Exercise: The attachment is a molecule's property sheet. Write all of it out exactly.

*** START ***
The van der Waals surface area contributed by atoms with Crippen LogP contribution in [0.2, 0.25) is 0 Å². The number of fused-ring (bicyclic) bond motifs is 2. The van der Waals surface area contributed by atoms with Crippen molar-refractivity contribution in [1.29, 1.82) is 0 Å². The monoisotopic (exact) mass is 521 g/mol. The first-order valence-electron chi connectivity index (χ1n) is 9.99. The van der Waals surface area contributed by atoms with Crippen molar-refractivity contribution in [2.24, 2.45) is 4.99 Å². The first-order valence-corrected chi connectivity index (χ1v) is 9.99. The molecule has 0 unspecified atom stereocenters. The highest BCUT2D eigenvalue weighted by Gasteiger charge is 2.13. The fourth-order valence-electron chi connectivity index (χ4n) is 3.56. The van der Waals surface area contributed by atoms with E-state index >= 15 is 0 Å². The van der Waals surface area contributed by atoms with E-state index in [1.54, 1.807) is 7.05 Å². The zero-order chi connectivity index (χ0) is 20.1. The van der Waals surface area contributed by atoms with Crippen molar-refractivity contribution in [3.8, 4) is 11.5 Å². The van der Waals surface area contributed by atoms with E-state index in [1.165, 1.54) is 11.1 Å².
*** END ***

The van der Waals surface area contributed by atoms with Crippen LogP contribution in [0.2, 0.25) is 0 Å². The number of fused-ring (bicyclic) bond motifs is 2. The van der Waals surface area contributed by atoms with Crippen molar-refractivity contribution in [1.29, 1.82) is 0 Å². The monoisotopic (exact) mass is 521 g/mol. The first-order valence-electron chi connectivity index (χ1n) is 9.99. The van der Waals surface area contributed by atoms with Crippen molar-refractivity contribution in [2.24, 2.45) is 4.99 Å². The first-order valence-corrected chi connectivity index (χ1v) is 9.99. The molecule has 0 unspecified atom stereocenters. The highest BCUT2D eigenvalue weighted by Gasteiger charge is 2.13. The fourth-order valence-electron chi connectivity index (χ4n) is 3.56. The van der Waals surface area contributed by atoms with E-state index >= 15 is 0 Å². The van der Waals surface area contributed by atoms with E-state index in [1.54, 1.807) is 7.05 Å². The zero-order chi connectivity index (χ0) is 20.1. The van der Waals surface area contributed by atoms with Crippen molar-refractivity contribution in [3.8, 4) is 11.5 Å². The van der Waals surface area contributed by atoms with E-state index in [1.165, 1.54) is 11.1 Å².